Andrew Lynch: Toothless Banking Inquiry might as well give up now
When the famously tight-lipped ex-US President Calvin Coolidge died in 1933, writer Dorothy Parker famously asked, "How can they tell?"
By the same token, would anyone really notice if the Oireachtas Banking Inquiry finally admitted defeat and headed for the nearest exit door?
After the investigation's worst week yet, it is starting to look ominously like a dead duck - which means the time may soon be coming to give it a decent burial.
Last weekend, the committee's TDs and Senators split over whether or not former Anglo Irish Bank CEO David Drumm should be allowed to give his evidence by video link from Boston.
Now it appears that after discussions with the Director of Public Prosecutions, they cannot even publish Drumm's written statement.
Accordingly, the Inquiry's ridiculously narrow legal remit is forcing members to operate with both hands tied behind their backs.
Drumm's statement is potentially explosive because it is speculated that it contradicts evidence given by ex-Taoiseach Brian Cowen about a dinner hosted by the Anglo board in 2008.
According to Biffo, it was a purely social occasion and Anglo's business never became a topic of conversation.
He was backed up yesterday by his friend, ex-Anglo director Fintan Drury.
This is exactly the sort of issue that a decent parliamentary inquiry should be able to probe. Unfortunately, Drumm is a fugitive from justice and his evidence could potentially compromise future trials.
The committee members can throw as many shapes as they like - but this week's legal bickering has only managed to leave them looking more toothless than ever.
Just to make life even more uncomfortable, the Banking Inquiry is haunted by an internal whistleblower who alleges that, among other things, the Inquiry was provided with false information and there was a failure in procedures for dealing with conflicts of interest.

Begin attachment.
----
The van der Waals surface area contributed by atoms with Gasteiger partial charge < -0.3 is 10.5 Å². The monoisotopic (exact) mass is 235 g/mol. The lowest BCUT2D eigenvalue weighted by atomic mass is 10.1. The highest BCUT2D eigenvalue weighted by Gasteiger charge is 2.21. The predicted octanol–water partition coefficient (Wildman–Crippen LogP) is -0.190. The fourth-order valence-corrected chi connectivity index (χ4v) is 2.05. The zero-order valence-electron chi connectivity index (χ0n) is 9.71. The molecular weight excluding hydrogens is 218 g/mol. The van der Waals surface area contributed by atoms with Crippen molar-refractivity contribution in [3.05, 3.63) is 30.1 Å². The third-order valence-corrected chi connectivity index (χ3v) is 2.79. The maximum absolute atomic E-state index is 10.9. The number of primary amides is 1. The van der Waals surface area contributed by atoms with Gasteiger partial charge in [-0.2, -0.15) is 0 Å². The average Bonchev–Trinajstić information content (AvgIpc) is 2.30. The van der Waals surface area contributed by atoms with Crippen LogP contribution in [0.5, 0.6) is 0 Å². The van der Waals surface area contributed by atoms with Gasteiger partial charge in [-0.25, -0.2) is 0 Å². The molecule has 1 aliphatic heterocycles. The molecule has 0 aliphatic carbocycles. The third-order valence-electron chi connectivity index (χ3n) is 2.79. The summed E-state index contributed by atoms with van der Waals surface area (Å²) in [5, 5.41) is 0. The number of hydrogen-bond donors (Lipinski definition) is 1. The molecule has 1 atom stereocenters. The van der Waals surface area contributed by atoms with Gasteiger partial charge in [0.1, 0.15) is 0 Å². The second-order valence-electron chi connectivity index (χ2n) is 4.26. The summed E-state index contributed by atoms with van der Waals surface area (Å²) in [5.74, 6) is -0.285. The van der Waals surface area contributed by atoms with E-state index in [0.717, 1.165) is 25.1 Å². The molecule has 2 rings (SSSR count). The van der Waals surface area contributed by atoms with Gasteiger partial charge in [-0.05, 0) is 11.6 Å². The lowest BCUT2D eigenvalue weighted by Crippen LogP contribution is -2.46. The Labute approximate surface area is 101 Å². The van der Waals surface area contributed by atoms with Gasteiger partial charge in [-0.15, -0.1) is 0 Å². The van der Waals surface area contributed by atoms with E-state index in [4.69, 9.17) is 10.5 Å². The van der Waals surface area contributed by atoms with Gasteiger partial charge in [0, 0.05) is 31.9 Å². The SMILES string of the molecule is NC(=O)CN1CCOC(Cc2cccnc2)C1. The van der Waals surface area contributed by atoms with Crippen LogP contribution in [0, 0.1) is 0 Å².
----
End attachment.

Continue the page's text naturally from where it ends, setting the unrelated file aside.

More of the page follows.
It sounds crazy, but we could well be looking at an inquiry into the Inquiry before this whole sorry saga is over.
Meanwhile, the dreary procession of political ghosts through Committee Room 1 is drawing to a close.
Last Wednesday it was the turn of Mary Harney and John Gormley, two former party leaders who dismally failed in their self-appointed roles of watchdogs to Fianna Fail.
Reflecting on the economic nightmare that happily did not prevent her from picking up a €130,000 pension, Harney declared: "We all need to be more questioning than perhaps we were." Not exactly profound but as good as anyone at the Inquiry has come up with so far.
Where exactly is any of this getting us? To put it more bluntly, what are Irish taxpayers getting in return for the €50,000 this feeble exercise is costing every single day?
Everyone would love to know the full story of how and why our banking system collapsed - but by now it must be obvious that politicians do not have nearly enough financial expertise or legal powers to dig it out. Of course, the Government knew this all along.
They set up the Inquiry as a show trial for Fianna Fail, to remind everyone of that party's shady history in the run-up to a general election.
Even that cynical strategy may have backfired, however - because Bertie Ahern and Brian Cowen sailed through their interrogations relatively unscathed while Enda Kenny's political point-scoring just made him look cheap by comparison.
Professor Morgan Kelly put it best. The UCD academic who famously predicted Ireland's property meltdown has reportedly refused an invitation to appear because he sees it as "old news".
In other words, most of us have chalked these disasters up to experience and moved on to today's problems - but as usual Leinster House is a long way behind the curve.
Even though the Banking Inquiry is on a tight schedule to deliver a report before Christmas, it has decided to stop public hearings for the month of August.
If it was a sick animal, someone would surely have shot the poor thing by now. Watching it die slowly of natural causes is not going to be a pretty sight.